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An information portal  for the rapidly expanding topic of eco labels.

Eco labelling can help prevent climate change / global warming and deforestation, and promotes sustainability and good human welfare. It helps us choose between products on the basis of their impact, but with the tide of "greenwash" coming your way which ones are good, bad or ugly.

Eco Labelling might include information on Embodied Carbon, Embodied Water (Virtual Water), or even Ecology.

Some labels already widely used as are Organic (Soil Association) and Ethical (Fair Trade) for example.

If consumers are to be steered towards greener shopping then they must be informed about the "greenness" of the products by a well managed and accurate labelling system. How can you shop in an environmentally beneficial way if you don't know how green a product is compared to its rival?

Introduction:

Eco labelling is a way of telling consumers what impact their shopping practices have on the environment. Good green labelling helps you look after the environment, in the same way that nutritional labelling on food helps you look after your body.

It is important as it helps people when they go shopping to decide which products will help ensure a clean green future for humankind, combating global warming / climate change, habitat destruction and mistreatment of workers in developing countries. When a shopper buys a green product they are supporting / voting for that type of product and as such other manufactures will have to compete to keep the items they sell as green a possible, otherwise they won't sell.

In the UK there are murmurings now of a national carbon labelling system being developed, and various trials are being undertaken by numerous companies.

The Carbon Trust launched their embodied carbon label with the "foot print" design. The Carbon Trust are a main player in the green labelling system, they have developed standards to help standardise the quantification of embodied carbon within products.

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 These are vital to the success of a green labelling system, as claims made must be displayed in such a way that they are directly comparable with rival products, a standardised approach ensures this.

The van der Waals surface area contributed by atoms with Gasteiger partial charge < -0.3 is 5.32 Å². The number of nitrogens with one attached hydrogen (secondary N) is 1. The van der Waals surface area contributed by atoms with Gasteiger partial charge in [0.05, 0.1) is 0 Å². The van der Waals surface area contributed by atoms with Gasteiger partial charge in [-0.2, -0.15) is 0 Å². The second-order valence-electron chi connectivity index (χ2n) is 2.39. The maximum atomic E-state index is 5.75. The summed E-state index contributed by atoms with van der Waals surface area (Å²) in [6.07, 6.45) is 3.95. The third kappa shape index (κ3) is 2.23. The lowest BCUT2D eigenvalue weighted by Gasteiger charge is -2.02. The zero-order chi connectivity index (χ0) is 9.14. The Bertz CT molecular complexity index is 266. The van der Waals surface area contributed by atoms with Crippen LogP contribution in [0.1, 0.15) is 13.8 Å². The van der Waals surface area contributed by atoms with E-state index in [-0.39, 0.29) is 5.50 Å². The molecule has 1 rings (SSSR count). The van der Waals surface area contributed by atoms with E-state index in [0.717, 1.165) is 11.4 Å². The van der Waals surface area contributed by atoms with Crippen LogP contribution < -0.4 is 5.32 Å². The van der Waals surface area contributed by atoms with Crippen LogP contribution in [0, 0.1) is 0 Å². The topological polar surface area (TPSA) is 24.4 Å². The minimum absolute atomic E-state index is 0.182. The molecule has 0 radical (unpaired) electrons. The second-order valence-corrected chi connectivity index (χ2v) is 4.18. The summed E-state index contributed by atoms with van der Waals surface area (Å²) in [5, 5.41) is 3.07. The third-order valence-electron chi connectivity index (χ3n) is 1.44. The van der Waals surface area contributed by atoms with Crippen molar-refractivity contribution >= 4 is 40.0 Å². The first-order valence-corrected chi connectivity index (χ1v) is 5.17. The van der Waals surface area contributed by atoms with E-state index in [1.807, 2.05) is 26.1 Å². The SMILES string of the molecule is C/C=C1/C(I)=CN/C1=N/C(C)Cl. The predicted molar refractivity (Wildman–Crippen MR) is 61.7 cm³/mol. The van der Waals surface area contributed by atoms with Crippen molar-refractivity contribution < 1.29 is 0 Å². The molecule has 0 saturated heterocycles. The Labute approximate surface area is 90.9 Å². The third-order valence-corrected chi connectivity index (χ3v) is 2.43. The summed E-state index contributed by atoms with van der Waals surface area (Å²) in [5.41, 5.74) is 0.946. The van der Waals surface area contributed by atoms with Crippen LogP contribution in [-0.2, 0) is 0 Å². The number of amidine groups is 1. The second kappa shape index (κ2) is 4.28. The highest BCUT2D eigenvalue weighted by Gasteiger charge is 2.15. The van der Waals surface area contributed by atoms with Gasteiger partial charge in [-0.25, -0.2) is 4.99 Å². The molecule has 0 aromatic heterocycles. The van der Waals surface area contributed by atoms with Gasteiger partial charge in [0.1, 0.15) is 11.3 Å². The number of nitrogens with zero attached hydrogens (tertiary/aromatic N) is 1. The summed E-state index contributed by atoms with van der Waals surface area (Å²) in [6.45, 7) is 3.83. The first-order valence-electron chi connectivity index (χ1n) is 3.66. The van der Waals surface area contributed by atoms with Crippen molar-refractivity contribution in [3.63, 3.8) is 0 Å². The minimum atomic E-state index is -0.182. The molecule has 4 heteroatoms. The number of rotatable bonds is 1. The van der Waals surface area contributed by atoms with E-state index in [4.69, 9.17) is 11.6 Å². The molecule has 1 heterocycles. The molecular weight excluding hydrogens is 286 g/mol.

The question is, should we consider including other types of information within that label for instance, embodied water. Embodied carbon labelling may help us minimise the impact our shopping has on global warming, but what about robbing dry countries of their water. This may seem trivial but, in countries where water is a precious resource, there is often conflict over water.

What do want the produce you buy to tell you? Click the links at the tops of the page and see what various institutions are doing to advance the filed of eco labelling, and helping the environment. Find out how it works. Submit your thoughts. Discuss Ideas for the Future. Read up to date News.

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Eco Label FAQs

Where can I buy green products with eco labels?

What does eco-label.org.uk do to be green?

  Which super market has the most eco labels on it products?
         
Why isn't it law for all products to have eco labels?   Which products have eco labels?   When will all products have eco labels?
         
Why should I buy products with eco labels?   What is the difference between a green label and an eco label?   Is there an Eco Label blog?
         
Is there any legislation that relates to eco labels?   What is the European stance on eco labels?   Where can I find professional advice on eco labels?

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